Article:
Publication: Eurasia Daily Monitor Volume: 3 Issue: 170

Russia is aggressively seeking to revise the rules of the game on global energy markets. The Kremlin leadership asserts that, in today’s world, energy producers cease to be hapless raw-materials appendages mercilessly exploited by the more fortunate industrialized nations, but act as equals and, on par with the rich West, participate in formulating the norms that regulate the world’s energy sphere.

During his September 9 meeting with a group of Western Russia watchers at the Novo-Ogarevo retreat, Russian President Vladimir Putin was exceptionally candid about what he does not like in Russia-West energy ties. It would appear that the perceived unfair nature of the relationship is what rattles the Kremlin most.

In an apparent attempt to sooth Western fears, Putin rejected the hubristic rhetoric describing Russia as an “energy superpower.” Instead of being a superpower, the Kremlin leader modestly noted, Russia is simply a country that has “more reserves than almost anybody else.” But, he immediately added, “We have always behaved, and we will continue to behave, in a responsible way.” Being one of the world’s principal energy suppliers and a responsible partner, Putin said, Russia is keen to take part in the elaboration of the common principles that would guide the world’s energy sphere. It is also ready to take an obligation to strictly abide by these jointly formulated principles. Russia’s only demand appears to be that the rules of the game be fair. As Moscow sees it, these rules should take into account “all aspects of energy security” — the production of energy, its transportation, and consumption. However, Russia is visibly annoyed that the Western countries, which constitute the bulk of global energy consumers, still fail to understand that energy security does not mean security for consumers only; there should also be security for producers of energy.

The Russian president was very straightforward about why his country is not going to ratify the Energy Charter treaty in its present shape. Putin advanced Russia’s four main objections to the document, which the West regards as the key roadmap destined to further energy cooperation.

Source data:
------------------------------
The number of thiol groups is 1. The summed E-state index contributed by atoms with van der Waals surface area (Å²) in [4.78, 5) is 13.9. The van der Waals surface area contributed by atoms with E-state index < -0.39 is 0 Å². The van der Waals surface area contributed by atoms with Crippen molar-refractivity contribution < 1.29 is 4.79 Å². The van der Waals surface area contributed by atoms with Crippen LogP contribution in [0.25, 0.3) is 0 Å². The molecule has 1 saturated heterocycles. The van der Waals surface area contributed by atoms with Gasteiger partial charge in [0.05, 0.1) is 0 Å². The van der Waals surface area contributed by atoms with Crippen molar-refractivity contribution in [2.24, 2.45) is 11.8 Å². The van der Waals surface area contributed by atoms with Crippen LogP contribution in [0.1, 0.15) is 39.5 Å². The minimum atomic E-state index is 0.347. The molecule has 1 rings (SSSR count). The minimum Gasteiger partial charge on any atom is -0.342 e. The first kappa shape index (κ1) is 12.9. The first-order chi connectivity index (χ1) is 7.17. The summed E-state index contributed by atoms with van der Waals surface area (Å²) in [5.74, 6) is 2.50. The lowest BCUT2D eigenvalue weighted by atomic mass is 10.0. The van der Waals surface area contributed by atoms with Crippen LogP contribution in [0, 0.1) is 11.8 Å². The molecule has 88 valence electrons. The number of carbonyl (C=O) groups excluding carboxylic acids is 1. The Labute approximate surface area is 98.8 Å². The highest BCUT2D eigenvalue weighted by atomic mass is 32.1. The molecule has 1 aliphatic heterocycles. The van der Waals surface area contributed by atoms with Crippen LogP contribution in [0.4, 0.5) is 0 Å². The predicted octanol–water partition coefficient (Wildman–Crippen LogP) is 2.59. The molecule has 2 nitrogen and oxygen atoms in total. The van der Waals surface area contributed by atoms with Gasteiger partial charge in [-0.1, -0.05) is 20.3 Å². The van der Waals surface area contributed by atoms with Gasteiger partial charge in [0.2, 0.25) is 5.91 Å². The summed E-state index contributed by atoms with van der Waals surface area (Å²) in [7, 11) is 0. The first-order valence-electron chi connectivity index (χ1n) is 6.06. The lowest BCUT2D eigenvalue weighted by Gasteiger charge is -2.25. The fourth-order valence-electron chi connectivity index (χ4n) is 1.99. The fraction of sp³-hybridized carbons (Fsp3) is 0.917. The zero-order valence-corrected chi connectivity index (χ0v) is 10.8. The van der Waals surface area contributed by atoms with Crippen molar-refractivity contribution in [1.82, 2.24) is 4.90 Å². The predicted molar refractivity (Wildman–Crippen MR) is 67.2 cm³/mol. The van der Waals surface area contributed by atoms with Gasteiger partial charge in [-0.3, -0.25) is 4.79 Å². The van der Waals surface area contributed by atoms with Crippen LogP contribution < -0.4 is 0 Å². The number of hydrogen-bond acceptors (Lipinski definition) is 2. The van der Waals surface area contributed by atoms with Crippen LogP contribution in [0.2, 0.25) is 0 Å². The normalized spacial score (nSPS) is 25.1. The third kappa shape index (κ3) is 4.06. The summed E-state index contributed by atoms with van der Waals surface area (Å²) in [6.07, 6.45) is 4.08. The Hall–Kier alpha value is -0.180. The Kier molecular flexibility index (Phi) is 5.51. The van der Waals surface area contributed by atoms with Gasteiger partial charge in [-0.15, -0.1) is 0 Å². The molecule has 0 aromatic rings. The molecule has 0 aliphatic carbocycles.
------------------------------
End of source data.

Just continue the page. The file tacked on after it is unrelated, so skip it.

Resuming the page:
First, Russia is wary of European intentions to liberalize access to the energy transportation networks. The ability to buy or lease the transportation infrastructure will result in a situation where various middlemen would be, in Putin’s words, “sitting on the pipe” and “reaping the super-profits” that otherwise would go to the producer who controls the network. Russia’s argument is that the participation of intermediaries would not lower fuel prices; the only difference would be who would pocket the profits.

Second, Russia expects that in exchange for letting the Western partners into the “heart of the Russian economy” — the country’s energy sector including its extraction and transport infrastructure — Russia would be rewarded with something equally tangible. But as Europe lacks the comparable energy resources and pipeline systems, the two sides will have to first agree on what might be the equivalent assets that Russia would be interested in obtaining and how it would get access to these assets.

Third, Putin made no secret that Russia is miffed by Western reluctance to give Russia access to advanced technology. In particular, he singled out the “huge lists of restrictions” compiled by the U.S. State Department that hinder the exchange of high technologies between Russia and the West.

Finally, Russia demands for itself a fair treatment on the nuclear fuel markets. So far, it feels it is being discriminated against in this important energy sector.

Putin’s bottom line appears to be as follows: Russia is not interested in setting forth any conditions to anyone; what it wants is fair play.

Some Russian pundits argue that Russia’s assertive behavior is an indicator of the tectonic shifts in the world economy. The essence of the deep geo-economic changes lies in the fact that Western companies that dominated the world energy market in the 19th and 20th centuries appear to be slowly losing political control over the sector. As time goes by, countries like Russia, Kazakhstan, Iran, and Venezuela will account for an ever-larger share of world energy production. For Russia, this means the country’s importance will inevitably grow not only in terms of production of fuel, but also in terms of its transportation.

For the West, the loss of political control over the energy market means a serious weakening of its position in the world economy with a likely “prospect of the revision of global economic and, possibly, political rules of the game,” some Russian analysts suggest.

Seen through this prism, the West’s pressuring Russia to ratify the Energy Charter is a last-ditch attempt to prevent the final loss of control over the world gas market.

But these days, Russian strategists display an enviable self-assurance. The West will likely have to reconcile itself with the fact that its dominance in the global energy sphere belongs to the past, they contend. In the 21st century, the United States and the European Union will have to accept the “energy agenda” advanced by Moscow, one recent commentary asserts.

(Nezavisimaya gazeta, September 14, 11;, September 9)